Most of those are from Romance, and are spelled per the rules given above. A few are from Russian, though, like ispravnik /isˈpravɲik/, and Russian follows very different rules regarding palatalization of consonants in certain positions.

So what you are hearing is simply someone using the pronunciation rules that correspond to that of the source language. Surely lasagne is not a rare word in English — and note that the Spanish spell that same word lasaña to match their own orthographic conventions. That’s like how for the word that the French spell champignon (meaning mushroom), the Spanish spell champiñón: different spelling rules for different languages but the same underlying sound, and indeed the same word entirely.

The /ŋ/ sound

A closely related sound is the velar nasal sound, ŋ. This sound differs from the previous sound ɲ in that now the back of the tongue pushes up against the soft palate instead of the front of the tongue against the hard palate. It regularly occurs in English words like singer, finger — as well as banker, ankle, anchor, function, uncle, encourage, conquer, and inquisitor, and in such loan-words as cinco and bronco.

Note however that it is not guaranteed whenever /n/ and /k/ collie; for example, it does not occur in concur, concave, cancan, mankind, downcast, bean-cake, moonquake. The conquer–concur pair is especially interesting; the rest are at morphemic boundaries.

Sometimes this effect is phonemic and sometimes it is not: most anglophones don’t even notice they are doing it whenever phonemic /n/ precedes phonemic /k/, because this sort of regressive assimilation is extremely common, and not just in English alone.

A related example of this is how the English word emphasis while phonemically /ˈɛmfəsɪs/ normally becomes [ˈɛ̃ɱfəsɨs] phonetically.

  • Like ‘onion’, ‘poignant’ and it's derivations retain not only the /nj/ of the French source, but also the /ɔɪ/ quality of the vowel, which French itself has lost at some point after the word was borrowed into English. The only thing English has really innovated in the word is retracting the stress and reducing the final vowel to /ə/. Commented Apr 22, 2014 at 3:42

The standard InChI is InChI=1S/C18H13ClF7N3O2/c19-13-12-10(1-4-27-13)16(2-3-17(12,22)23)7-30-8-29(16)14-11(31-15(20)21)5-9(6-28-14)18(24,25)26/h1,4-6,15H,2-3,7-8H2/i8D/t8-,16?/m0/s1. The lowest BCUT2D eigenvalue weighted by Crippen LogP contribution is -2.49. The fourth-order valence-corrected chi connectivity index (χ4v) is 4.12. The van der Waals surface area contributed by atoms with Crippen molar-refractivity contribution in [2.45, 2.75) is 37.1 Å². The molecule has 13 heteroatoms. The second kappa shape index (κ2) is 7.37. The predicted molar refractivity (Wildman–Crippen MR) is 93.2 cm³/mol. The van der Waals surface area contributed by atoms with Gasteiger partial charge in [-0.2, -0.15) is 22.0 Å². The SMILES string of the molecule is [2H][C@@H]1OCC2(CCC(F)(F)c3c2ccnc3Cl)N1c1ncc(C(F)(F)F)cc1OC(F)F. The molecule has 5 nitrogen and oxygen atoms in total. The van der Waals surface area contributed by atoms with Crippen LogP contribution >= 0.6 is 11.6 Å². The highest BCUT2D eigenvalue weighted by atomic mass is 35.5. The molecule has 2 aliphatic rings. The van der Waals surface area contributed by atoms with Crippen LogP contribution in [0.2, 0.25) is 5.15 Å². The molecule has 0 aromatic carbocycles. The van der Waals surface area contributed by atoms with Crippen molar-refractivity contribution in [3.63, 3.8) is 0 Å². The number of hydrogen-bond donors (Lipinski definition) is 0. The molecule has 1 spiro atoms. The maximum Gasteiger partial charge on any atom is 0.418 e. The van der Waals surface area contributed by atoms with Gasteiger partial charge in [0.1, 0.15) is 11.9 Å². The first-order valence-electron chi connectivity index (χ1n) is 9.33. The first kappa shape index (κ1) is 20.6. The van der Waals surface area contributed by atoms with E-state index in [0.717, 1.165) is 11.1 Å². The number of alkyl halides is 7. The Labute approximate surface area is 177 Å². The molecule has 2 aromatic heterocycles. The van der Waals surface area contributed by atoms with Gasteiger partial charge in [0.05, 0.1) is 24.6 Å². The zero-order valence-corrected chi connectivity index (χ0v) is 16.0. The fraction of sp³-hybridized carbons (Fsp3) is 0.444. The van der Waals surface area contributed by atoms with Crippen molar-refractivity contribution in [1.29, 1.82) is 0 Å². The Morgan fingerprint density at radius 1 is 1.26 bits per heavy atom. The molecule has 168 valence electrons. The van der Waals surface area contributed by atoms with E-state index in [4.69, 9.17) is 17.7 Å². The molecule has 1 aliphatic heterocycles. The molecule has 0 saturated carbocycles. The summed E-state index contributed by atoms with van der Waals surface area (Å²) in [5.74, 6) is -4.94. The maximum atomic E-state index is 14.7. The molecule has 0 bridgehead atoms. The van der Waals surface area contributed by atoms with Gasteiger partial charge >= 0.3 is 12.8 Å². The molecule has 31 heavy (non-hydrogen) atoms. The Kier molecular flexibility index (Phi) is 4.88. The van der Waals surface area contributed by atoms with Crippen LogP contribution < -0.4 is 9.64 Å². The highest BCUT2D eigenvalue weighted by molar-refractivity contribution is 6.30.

• @JanusBahsJacquet Retracting the stress might not be quite right. I’m not sure when French lost phonemic lexical stress in favor of its current phrasal stress. It only appears to be stressed on the last syllable when the word is spoken in isolation in French because everything ends with a lift at the end of the phrase, even if it is just one single word. The French are all uptalkers. :)
    – tchrist
    Commented Apr 22, 2014 at 13:31

As the other answers point out, the French pronunciation of the letters gn is ny (/nj/ in IPA).

The pronunciation pȯignənt, /ˈpɔɪgnənt/, is a fairly unnatural one for English, because there aren't any words that end with -ȯig, /-ɔɪg/, and there aren't any ones that begin with /gn-/. So no matter whether you divide the word pȯi-gnənt or pȯig-nənt, one of the syllables doesn't respect the rules of English phonology. In the 19th century, it was pronounced pȯinənt, /ˈpɔɪnənt/, (source: the 1892 Webster's International and John Walker's 1823 Critical Pronouncing Dictionary, both available on Google books).

However, poignant is a relatively uncommon word, and as often happens with uncommon words, people started using the spelling pronunciation instead of the established one. In this case, it seems many people started using the slightly-French spelling pronunciation, pȯin-yənt /ˈpɔɪnjənt/, the pronunciation of which is more natural for English speakers than the English spelling pronunciation, pȯig-nənt /ˈpɔɪgnənt/.

The OED says:

N.E.D. (1907) gives the pronunciation (poi·nănt) /ˈpɔɪnənt/ . Pronunciation with /-nə-/ in the second syllable in this and the related nouns and adverb is usual in dictionaries until the early 20th cent., after which U.S. dictionaries additionally give the pronunciation with /-njə-/ ; this seems to be first noted by British dictionaries in the mid-20th cent., though Walker in his introductory discussion mentions a pronunciation poiniant. All editions of D. Jones Eng. Pronouncing Dict. up to 1988 record also forms with /-ɡnə-/ .

  • It’s actually /ˈpɔɪɲənt/ in English, or less commonly /ˈpɔɪgnənt/.
    – tchrist
    Commented Apr 20, 2014 at 18:38
  • See also, gnu.
    – SrJoven
    Commented Sep 19, 2014 at 12:11

Poignant comes straight from the French poignante.

  • Also, poignant has a different vowel sound from poignante. Commented Apr 20, 2014 at 12:48